2. Nov 12, 2019 #2

    UhClem

    UhClem

    UhClem

    Well-Known Member

    Joined:
    Feb 6, 2009
    Messages:
    1,469
    Likes Received:
    79
    The biggest thing you can do to avoid hogging bandwidth is get your path settings right. Use the wrong one and you could flood any network you reach.

    Do not transmit frequently. Best is something like the Smart Beaconing system used by TinyTrak. Which I see this unit also has. Slow when not moving with fast rate depending on how close you are to digipeaters. If you are close, keep it no faster than 60 seconds.

    You are almost certainly going to be flying a long way from any digipeaters so for the most part you will not cause trouble. That will happen only during the short flight time. 5W is way way too much power and you will have the range to annoy folks far away. I once hit a digi over 100 miles away (in flight only) using 300mW.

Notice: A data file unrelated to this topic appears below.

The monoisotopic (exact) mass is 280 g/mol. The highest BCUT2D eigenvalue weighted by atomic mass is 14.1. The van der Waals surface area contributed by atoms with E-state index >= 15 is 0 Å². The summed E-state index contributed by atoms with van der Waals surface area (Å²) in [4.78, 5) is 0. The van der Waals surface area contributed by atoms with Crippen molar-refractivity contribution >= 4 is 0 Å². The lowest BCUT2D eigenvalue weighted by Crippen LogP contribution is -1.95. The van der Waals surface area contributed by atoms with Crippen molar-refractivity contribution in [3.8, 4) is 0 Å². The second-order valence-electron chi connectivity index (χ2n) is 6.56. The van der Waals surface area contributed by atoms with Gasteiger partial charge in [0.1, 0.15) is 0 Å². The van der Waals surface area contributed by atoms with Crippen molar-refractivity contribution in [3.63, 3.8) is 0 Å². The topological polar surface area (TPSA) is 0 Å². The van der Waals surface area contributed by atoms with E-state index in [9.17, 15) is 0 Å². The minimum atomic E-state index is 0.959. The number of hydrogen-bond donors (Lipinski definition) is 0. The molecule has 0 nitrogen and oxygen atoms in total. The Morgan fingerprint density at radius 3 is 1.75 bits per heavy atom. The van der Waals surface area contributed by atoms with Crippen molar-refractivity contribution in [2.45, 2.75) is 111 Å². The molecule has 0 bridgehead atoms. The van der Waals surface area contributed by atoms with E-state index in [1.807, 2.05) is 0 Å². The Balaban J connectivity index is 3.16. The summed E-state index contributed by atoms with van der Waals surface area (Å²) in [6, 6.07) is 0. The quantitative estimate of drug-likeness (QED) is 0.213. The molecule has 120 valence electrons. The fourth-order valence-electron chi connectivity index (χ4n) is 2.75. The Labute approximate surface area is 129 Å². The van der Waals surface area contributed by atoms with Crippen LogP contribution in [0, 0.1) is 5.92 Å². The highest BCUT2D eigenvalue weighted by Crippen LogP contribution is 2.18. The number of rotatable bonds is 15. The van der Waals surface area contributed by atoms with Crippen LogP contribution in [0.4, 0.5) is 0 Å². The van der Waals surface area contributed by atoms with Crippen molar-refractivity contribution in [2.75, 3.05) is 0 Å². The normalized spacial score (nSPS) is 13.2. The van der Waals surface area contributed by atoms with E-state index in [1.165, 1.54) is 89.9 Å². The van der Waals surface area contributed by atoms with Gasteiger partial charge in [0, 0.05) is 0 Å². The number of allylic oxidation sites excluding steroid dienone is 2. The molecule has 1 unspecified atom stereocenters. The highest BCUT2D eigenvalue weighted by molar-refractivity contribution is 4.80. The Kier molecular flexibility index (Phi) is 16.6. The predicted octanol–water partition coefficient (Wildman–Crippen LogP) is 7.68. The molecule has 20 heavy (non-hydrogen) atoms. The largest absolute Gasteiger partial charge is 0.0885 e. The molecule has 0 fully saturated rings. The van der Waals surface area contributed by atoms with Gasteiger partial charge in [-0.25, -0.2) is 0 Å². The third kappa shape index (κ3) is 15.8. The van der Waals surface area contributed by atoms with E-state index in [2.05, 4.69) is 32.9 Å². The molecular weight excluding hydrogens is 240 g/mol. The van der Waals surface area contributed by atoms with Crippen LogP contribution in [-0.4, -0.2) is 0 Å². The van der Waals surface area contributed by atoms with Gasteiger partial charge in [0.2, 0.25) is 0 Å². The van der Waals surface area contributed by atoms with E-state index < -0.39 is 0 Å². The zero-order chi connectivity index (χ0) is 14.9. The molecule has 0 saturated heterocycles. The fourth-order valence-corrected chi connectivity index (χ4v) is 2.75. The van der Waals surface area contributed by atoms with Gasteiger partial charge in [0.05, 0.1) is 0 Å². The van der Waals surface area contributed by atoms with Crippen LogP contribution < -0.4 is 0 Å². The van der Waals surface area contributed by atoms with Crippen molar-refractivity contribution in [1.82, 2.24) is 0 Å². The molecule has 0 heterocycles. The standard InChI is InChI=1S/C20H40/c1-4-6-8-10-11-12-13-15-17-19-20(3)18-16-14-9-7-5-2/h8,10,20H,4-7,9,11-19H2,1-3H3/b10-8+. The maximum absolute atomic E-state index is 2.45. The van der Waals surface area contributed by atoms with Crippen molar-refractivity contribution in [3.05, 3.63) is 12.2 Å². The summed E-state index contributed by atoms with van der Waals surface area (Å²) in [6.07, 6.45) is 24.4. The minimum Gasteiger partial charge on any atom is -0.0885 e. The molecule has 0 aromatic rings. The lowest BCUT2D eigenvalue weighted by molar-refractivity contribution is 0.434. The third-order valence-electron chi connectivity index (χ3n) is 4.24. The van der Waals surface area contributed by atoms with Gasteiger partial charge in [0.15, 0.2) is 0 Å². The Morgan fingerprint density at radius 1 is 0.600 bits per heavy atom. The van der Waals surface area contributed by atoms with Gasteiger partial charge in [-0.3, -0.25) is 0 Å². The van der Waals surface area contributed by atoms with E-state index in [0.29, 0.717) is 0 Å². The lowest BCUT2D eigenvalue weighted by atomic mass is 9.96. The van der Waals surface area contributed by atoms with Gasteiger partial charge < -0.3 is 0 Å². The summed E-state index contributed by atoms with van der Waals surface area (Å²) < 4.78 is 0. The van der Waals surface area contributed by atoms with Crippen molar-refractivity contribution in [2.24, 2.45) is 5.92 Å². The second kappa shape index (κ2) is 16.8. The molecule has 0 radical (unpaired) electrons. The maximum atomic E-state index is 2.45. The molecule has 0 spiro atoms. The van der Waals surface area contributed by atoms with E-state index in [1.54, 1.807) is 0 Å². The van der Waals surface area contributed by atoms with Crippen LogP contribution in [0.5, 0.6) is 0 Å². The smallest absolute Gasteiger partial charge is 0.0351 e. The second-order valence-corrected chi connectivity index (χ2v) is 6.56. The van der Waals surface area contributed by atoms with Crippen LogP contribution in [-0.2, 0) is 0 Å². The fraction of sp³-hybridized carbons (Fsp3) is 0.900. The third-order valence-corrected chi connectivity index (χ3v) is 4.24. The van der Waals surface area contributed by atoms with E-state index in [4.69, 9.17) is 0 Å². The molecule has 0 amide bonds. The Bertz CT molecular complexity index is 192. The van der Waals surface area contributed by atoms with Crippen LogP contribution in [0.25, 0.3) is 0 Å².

If you wanted to avoid conflicts with the national APRS frequency or other 2m users, 70cm would be the way to go. But on 2m use 144.39MHz and be careful about your settings.


    OSCAR
     
  3. Nov 12, 2019 #3

    RocketDestroyer

    RocketDestroyer

    RocketDestroyer

    Well-Known Member

    Joined:
    Jul 31, 2014
    Messages:
    247
    Likes Received:
    22
    I used 144.90 in the packet radio sub band when I used 2M. I moved up to 435MHz after a few flights for the smaller antennas and less congestion on the band.

    Several years ago there was a W6 station flying balloons from the black rock desert and he used 144.390 with a very short beacon period. I saw packets being spotted from as far away as Vancouver, Canada. I could hear him directly in Boise. To make matters worse he had several balloons flying at one time, all on 144.390 MHz. Needless to say he brought the packet network to a standstill. I would avoid 144.390 MHz if at all possible but that's just me. If you do use 144.390 MHz, I agree with UhClem, don't use a beacon period of less than 60 seconds. What does BRB suggest?